When I learned that the latest subject tackled by Bill Bryson would be the human body in a new book titled The Body: A Guide for Occupants, I was thrilled. Bryson has long been one of my favorite authors. I own his entire and extensive (his first book was published in 1989) works and had to ban myself from reading them in bed due to an unfortunate habit of waking up my husband by shaking the bed trying to contain my laughter—reading in public went out of the door years ago! My favorite Bryson book so far has been his other science volume, A Short History of Nearly Everything, which convinced me to study physics at university, and I immediately hoped for something equally as thorough and well-researched covering this more intimate topic.
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The Body: A Guide for Occupants is a detailed and thorough exploration of the one thing all of us have in common, yet it is written, as with all Bryson’s books, in such a way as to be completely accessible to the average person on the street with no prior knowledge required. Over 23 chapters, the book covers every system and part of the body from the skeleton to the skin, the brain to the blood, and even “Into the Nether Regions,” as one chapter is imaginatively titled. There’s also a look at the process from conception to birth that strips away all of the politics associated with the subject and leaves behind a clear and concise discussion about the science.
As with all his books, the research is second-to-none. Bryson has spent months visiting universities and hospitals in order to pepper doctors and researchers with questions. Some of the most interesting tidbits in the book come from his visit to the dissecting room at the University of Nottingham Medical School in England, a visit that many of us would, no doubt, find hard to stomach but which provides valuable and fascinating insight for this book.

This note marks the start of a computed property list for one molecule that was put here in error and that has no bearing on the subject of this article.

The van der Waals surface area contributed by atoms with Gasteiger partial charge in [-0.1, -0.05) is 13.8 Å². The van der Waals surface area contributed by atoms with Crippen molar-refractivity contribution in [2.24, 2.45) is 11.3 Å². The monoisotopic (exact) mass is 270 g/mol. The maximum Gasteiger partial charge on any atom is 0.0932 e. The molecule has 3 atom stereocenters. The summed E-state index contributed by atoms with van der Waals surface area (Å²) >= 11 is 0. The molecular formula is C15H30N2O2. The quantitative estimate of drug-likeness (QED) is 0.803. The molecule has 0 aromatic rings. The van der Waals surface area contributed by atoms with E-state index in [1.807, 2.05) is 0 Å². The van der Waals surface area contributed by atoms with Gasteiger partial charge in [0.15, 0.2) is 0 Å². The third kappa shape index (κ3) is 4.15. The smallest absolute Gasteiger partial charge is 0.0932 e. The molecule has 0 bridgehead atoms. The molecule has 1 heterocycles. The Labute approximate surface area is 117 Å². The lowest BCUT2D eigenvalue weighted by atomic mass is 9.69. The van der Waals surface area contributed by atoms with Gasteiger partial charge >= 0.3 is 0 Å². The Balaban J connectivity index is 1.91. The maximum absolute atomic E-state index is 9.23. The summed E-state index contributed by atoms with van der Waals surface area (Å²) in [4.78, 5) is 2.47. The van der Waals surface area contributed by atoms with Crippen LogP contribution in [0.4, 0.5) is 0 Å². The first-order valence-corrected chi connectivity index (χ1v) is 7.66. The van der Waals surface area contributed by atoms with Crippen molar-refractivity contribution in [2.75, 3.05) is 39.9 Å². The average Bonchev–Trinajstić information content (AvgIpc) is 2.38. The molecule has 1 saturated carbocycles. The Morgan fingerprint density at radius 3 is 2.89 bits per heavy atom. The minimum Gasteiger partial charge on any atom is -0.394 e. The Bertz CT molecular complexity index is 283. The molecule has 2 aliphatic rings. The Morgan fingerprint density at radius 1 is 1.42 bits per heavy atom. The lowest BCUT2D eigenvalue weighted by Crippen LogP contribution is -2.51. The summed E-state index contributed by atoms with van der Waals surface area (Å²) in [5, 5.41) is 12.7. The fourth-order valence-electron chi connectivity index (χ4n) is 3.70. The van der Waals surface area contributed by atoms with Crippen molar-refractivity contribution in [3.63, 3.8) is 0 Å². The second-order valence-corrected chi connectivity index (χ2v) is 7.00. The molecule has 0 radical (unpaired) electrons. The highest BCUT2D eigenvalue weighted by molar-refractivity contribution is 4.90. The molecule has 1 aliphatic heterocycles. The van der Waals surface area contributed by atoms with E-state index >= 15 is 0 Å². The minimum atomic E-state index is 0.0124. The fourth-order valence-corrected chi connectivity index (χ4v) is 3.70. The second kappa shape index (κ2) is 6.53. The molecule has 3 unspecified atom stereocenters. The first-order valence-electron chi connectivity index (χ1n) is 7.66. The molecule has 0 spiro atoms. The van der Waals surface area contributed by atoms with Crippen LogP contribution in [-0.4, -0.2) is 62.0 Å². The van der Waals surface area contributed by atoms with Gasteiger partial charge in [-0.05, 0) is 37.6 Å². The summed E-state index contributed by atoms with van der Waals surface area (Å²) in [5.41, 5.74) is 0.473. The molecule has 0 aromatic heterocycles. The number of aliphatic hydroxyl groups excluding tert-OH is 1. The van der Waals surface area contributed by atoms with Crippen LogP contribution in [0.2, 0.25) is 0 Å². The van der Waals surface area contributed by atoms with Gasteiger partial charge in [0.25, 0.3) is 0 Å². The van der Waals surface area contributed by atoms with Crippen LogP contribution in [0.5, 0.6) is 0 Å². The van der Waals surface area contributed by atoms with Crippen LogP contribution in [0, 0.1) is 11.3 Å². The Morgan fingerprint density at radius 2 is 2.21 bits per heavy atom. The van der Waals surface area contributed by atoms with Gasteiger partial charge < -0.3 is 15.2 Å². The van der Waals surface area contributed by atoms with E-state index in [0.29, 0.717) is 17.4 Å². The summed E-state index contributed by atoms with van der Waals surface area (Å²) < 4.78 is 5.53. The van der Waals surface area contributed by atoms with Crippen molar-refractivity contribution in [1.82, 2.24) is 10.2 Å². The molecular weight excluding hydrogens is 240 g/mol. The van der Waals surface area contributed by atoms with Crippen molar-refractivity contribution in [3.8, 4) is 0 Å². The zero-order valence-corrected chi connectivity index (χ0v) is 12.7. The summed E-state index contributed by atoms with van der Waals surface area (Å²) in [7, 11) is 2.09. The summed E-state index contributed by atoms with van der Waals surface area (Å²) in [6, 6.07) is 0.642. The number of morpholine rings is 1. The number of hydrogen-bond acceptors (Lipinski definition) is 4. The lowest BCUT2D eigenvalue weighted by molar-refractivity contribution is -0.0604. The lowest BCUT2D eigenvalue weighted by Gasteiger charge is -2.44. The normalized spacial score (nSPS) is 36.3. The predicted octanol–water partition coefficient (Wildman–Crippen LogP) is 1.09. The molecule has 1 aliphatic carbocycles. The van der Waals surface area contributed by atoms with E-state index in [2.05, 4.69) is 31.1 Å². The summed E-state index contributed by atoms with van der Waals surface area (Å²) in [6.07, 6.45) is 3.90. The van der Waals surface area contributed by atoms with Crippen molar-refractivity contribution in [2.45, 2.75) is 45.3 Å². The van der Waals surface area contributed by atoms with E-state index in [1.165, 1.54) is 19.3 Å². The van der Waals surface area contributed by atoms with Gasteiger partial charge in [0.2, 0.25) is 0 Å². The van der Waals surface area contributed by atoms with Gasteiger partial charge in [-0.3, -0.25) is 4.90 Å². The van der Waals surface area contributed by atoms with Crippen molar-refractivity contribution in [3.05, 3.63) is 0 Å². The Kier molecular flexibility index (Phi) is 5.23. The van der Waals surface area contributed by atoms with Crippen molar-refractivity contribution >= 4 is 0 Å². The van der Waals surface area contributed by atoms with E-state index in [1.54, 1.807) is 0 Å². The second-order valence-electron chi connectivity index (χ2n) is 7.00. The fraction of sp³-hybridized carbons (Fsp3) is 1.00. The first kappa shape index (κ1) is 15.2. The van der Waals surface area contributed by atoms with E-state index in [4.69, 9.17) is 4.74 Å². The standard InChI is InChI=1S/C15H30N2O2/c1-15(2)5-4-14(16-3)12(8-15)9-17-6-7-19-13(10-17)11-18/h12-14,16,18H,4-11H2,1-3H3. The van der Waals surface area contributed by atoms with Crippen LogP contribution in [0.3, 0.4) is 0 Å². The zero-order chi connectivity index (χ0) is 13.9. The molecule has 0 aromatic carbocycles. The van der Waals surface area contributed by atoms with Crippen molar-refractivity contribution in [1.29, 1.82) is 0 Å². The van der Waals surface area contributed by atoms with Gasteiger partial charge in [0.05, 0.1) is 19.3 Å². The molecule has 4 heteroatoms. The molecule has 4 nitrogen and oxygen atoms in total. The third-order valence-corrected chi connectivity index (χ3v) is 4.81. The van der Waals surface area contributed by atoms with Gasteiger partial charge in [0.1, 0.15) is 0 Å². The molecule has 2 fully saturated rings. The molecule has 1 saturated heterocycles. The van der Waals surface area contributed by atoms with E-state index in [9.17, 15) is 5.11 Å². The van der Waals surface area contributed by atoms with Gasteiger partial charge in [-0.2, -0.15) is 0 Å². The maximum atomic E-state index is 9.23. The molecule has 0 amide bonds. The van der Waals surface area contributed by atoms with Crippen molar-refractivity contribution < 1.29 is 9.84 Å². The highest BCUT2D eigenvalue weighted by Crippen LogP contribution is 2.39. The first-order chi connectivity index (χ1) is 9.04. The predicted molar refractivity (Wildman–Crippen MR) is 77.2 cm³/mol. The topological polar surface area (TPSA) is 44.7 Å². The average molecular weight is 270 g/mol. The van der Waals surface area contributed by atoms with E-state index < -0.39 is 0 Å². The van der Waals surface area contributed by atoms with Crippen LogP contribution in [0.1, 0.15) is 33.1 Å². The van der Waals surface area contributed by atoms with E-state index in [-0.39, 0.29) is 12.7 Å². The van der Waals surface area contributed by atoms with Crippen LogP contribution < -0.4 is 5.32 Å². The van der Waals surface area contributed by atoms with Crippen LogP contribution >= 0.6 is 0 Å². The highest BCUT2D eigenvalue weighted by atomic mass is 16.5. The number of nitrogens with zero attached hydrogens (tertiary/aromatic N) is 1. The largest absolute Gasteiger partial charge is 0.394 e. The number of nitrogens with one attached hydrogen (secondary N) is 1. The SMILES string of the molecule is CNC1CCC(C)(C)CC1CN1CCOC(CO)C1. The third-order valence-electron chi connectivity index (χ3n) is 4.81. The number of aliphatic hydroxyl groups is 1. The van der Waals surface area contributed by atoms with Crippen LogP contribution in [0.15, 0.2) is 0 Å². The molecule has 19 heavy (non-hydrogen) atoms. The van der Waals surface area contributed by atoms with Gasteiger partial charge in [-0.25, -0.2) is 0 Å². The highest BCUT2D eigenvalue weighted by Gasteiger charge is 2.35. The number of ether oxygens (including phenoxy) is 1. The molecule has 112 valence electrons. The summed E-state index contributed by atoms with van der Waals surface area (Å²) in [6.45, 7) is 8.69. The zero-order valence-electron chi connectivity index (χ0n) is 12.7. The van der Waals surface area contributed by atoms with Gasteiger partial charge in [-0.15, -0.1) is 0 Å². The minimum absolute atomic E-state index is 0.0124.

Unlike most of Bryson’s previous books, however, this one is rarely laugh-out-loud funny. In fact, I found myself surprised at how infrequently I found myself even smiling while reading The Body compared to his earlier books. This, I suppose, is largely down to the subject matter. While the human body offers a near-boundless scope for entertainment, it is impossible to discuss how it works in any detail without veering into the subject of what happens when it doesn’t. Disease and injury stalk through every chapter of this book as examples of what happens when those bodily systems we’re discussing fail and rarely do these passages make for easy reading.
Naturally, this is a subject area that needs to be handled with sensitivity, as does the topic of how we came by our knowledge of human anatomy, which often makes for even more difficult reading. It would be impossible to tolerate Bryson’s usual brand of droll humor when discussing topics such as the Spanish influenza pandemic of 1918 or the horrific experiments forced upon Holocaust victims during the Second World War, and so he steers well clear, making only the occasional amusing anecdote about a name or interesting fact. This lack of humor to ease the tougher subject matter means that The Body is much harder to digest than most of Bryson’s previous books, even if it is just as interesting and well-written.
The Body hasn’t become my new favorite Bill Bryson book, but it’s still up there in the top half of the field, and with an author like him where even his weaker efforts rank among my favorite books of all time, you really can’t go wrong. This will make an excellent gift this holiday season for anyone interested in popular science, understanding the human body, or anyone who simply enjoys well-written non-fiction.
Before I finish up, I want to leave you with my list of the top ten Bill Bryson books so far:
*A Walk in the Woods was made into a film starring Robert Redford, Nick Nolte, and Emma Thompson—a film I really need to find the time to watch.
GeekMom received a copy of this book for review purposes.
This post was last modified on November 7, 2019 2:23 pm
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